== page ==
THE BATTLE OF ALGIERS, 50th Anniversary Screening
8 p.m. Thursday, March 2, 2017
53 Wall Street Auditorium
Introduction by Chris Price and Archer Neilson
Film Notes by Archer Neilson

Directed by Gillo Pontecorvo (1966) 121 mins
Written and directed by Gillo Pontecorvo and Franco Solinas
Starring Saadi Yacef, Jean Martin, Brahim Hadjadj, and Saia Kerbash

With intimacy and immediacy, Gillo Pontecorvo’s THE BATTLE OF ALGIERS takes us deep into the prison and the Casbah, moving us through checkpoints and across barbed wire into insurgent hiding spots, police torture rooms, and clandestine bomb-making sites. It doesn’t attempt to tell the whole story of Algeria’s war for independence from French colonial rule, but instead focuses on one campaign carried out between 1954 and 1957.

Pontecorvo was born in 1919 to an affluent family in Pisa. He moved to Paris as a tennis pro in his late teens, a move inspired in part by the growing anti-Semitism he faced in Italy. After the outbreak of World War II, he joined the Italian Communist Party and became a leader of the Resistance in Milan, learning first-hand many of the urban warfare techniques depicted in THE BATTLE OF ALGIERS. After the war, he worked as a photojournalist until a screening of Roberto Rossellini’s PAISÀ inspired him to buy a 16mm camera and devote himself to filmmaking. After initially focusing on documentaries, he received widespread acclaim for his second feature, the Oscar-nominated KAPÒ. Pontecorvo’s writing partner for KAPÒ was Franco Solinas, who also worked with him on the screenplays for THE BATTLE OF ALGIERS and BURN!, and whose later work included MONSIEUR KLEIN for Joseph Losey and STATE OF SIEGE for Costa-Gavras.

Solinas and Pontecorvo originally had a very different idea—and a very different lead actor—in mind for their Algerian War story: Paul Newman was their first choice to star in PARÀ, their tale of a French paratrooper-turned-journalist. Film scholar Peter Matthews said the treatment for that unproduced film is “a story about Newman’s inner turmoil and only secondarily relates the far more ponderable misery of the Algerian people.” Meanwhile, the Algerian FLN party was interested in their own film about the war, and military chief Saadi Yacef approached Pontecorvo with his own script, which Pontectorvo found to be far too propagandistic. Pontecorvo nonetheless agreed to work with Algeria’s government-controlled Casbah Films to create a film that would speak to both Western and Algerian audiences.

Greatly influenced by Italian neorealists, Pontecorvo opted for non-professional actors, and he cast Brahim Hadjadj in the role of Ali La Pointe after spotting him at a market. In addition to co-producing the film, Saadi Yacef played FLN commander El-hadi Jaffar, a character based on himself. The only professional actor in the cast was Jean Martin in the role of Coloniel Mathieu, a composite of several French officers. Martin was primarily a stage actor, though he had earlier been blacklisted for signing the Manifesto of the 121 against the Algerian War.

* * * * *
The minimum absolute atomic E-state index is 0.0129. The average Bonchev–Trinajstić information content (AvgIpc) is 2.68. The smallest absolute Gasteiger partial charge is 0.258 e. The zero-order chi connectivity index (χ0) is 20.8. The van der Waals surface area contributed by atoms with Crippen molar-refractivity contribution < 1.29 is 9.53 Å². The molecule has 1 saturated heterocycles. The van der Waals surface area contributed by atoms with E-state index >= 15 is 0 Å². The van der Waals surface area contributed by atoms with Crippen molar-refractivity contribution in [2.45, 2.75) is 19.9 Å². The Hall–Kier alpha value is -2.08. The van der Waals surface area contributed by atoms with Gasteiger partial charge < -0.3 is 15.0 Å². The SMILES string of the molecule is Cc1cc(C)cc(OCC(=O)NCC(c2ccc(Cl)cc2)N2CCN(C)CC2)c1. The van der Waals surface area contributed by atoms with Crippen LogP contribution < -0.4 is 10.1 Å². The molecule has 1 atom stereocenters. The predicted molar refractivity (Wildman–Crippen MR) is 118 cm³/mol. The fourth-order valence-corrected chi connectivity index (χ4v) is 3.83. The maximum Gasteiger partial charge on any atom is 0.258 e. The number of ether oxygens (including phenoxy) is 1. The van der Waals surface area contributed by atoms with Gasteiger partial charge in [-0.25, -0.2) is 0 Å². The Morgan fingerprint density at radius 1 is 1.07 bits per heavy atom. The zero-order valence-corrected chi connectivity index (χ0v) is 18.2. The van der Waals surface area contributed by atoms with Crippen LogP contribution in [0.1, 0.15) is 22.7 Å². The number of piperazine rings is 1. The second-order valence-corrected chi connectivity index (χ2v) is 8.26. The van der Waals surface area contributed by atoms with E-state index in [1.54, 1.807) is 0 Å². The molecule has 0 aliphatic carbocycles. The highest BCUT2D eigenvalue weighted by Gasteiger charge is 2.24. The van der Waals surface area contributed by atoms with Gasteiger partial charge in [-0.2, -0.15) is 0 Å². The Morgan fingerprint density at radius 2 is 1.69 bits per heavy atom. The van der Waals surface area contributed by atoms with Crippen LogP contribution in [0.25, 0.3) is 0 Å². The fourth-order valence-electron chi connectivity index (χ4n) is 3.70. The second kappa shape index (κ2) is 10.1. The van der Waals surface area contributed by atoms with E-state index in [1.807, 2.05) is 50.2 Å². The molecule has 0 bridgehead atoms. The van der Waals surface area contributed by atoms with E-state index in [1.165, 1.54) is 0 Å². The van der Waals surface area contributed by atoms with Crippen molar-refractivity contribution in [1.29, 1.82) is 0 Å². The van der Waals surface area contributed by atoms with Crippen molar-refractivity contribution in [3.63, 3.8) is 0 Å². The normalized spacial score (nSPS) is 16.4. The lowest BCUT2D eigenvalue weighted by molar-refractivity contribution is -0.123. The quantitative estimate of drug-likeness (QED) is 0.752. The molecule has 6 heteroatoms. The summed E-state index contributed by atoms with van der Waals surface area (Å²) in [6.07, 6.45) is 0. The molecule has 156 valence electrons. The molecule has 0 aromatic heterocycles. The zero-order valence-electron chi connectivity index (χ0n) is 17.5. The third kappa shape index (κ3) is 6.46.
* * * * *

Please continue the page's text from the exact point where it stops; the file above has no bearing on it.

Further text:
THE BATTLE OF ALGIERS premiered at the Venice Film Festival on August 31, 1966, where it won the Golden Lion. However, it was banned France until 1971, and French screenings of the film drew protests well into the 1980s. Though widely lauded, the film developed a reputation as being, in the words of critic Chris Nashawaty, “both a how-to manual for guerrilla terrorism and a cautionary tale about how to fight it.” It was embraced by the Black Panthers and the IRA, but also used in counter-insurgency training courses in Argentina. A 2003 Pentagon screening was promoted as a look at “how to win a battle against terrorism and lose the war of ideas.” In the assessment of critic Mike D’Angelo, “It neither demonizes nor lionizes either side of the conflict, aiming for just-the-ugly facts objectivity. Nobody who sees it is likely to feel comforted, or even vindicated. The emotion it most frequently and fervently inspires is sorrow.”

DID YOU KNOW: THE BATTLE OF ALGIERS is the only film to receive Academy Award nominations in two non-consecutive years. It was nominated for Best Foreign Language Film of 1966, and it went on to receive nominations for screenplay and direction for 1968 following its release.

Presented in the Treasures from the Yale Film Archive series with support from Paul L. Joskow '70 M.Phil., '72 Ph.D. Printed Film Notes are distributed to the audience before each Treasures screening.

Last modified: 
Monday, April 10, 2023 - 2:01pm